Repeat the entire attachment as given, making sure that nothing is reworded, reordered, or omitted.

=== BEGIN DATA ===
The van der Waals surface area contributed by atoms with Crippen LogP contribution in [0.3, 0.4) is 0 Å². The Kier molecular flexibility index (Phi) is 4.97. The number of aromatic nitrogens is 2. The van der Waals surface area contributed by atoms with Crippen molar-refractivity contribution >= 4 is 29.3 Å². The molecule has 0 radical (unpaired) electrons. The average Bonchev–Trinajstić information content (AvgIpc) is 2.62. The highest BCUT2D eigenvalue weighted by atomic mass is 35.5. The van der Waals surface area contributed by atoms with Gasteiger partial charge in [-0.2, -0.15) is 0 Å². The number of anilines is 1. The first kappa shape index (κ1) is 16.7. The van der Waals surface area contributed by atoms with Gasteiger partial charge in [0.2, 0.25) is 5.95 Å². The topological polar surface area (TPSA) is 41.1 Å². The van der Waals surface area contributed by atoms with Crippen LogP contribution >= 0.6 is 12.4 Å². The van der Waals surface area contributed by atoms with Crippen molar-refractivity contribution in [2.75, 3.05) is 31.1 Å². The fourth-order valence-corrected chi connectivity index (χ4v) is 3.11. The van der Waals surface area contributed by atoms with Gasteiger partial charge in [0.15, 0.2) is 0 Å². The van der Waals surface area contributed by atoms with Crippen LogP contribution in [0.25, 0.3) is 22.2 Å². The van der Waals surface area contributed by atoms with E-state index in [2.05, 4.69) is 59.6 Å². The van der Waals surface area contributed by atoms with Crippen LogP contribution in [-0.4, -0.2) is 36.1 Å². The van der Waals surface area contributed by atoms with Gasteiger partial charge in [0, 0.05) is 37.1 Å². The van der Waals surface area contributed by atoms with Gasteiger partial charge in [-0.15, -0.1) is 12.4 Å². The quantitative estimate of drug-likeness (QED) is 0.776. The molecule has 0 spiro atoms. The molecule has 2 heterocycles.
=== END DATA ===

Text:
The van der Waals surface area contributed by atoms with Crippen LogP contribution in [0.3, 0.4) is 0 Å². The Kier molecular flexibility index (Phi) is 4.97. The number of aromatic nitrogens is 2. The van der Waals surface area contributed by atoms with Crippen molar-refractivity contribution >= 4 is 29.3 Å². The molecule has 0 radical (unpaired) electrons. The average Bonchev–Trinajstić information content (AvgIpc) is 2.62. The highest BCUT2D eigenvalue weighted by atomic mass is 35.5. The van der Waals surface area contributed by atoms with Gasteiger partial charge in [-0.2, -0.15) is 0 Å². The number of anilines is 1. The first kappa shape index (κ1) is 16.7. The van der Waals surface area contributed by atoms with Gasteiger partial charge in [0.2, 0.25) is 5.95 Å². The topological polar surface area (TPSA) is 41.1 Å². The van der Waals surface area contributed by atoms with Crippen LogP contribution >= 0.6 is 12.4 Å². The van der Waals surface area contributed by atoms with Crippen molar-refractivity contribution in [2.75, 3.05) is 31.1 Å². The fourth-order valence-corrected chi connectivity index (χ4v) is 3.11. The van der Waals surface area contributed by atoms with Gasteiger partial charge in [0.15, 0.2) is 0 Å². The van der Waals surface area contributed by atoms with Crippen LogP contribution in [0.25, 0.3) is 22.2 Å². The van der Waals surface area contributed by atoms with E-state index in [2.05, 4.69) is 59.6 Å². The van der Waals surface area contributed by atoms with Crippen LogP contribution in [-0.4, -0.2) is 36.1 Å². The van der Waals surface area contributed by atoms with Gasteiger partial charge in [0, 0.05) is 37.1 Å². The van der Waals surface area contributed by atoms with Gasteiger partial charge in [-0.15, -0.1) is 12.4 Å². The quantitative estimate of drug-likeness (QED) is 0.776. The molecule has 0 spiro atoms. The molecule has 2 heterocycles.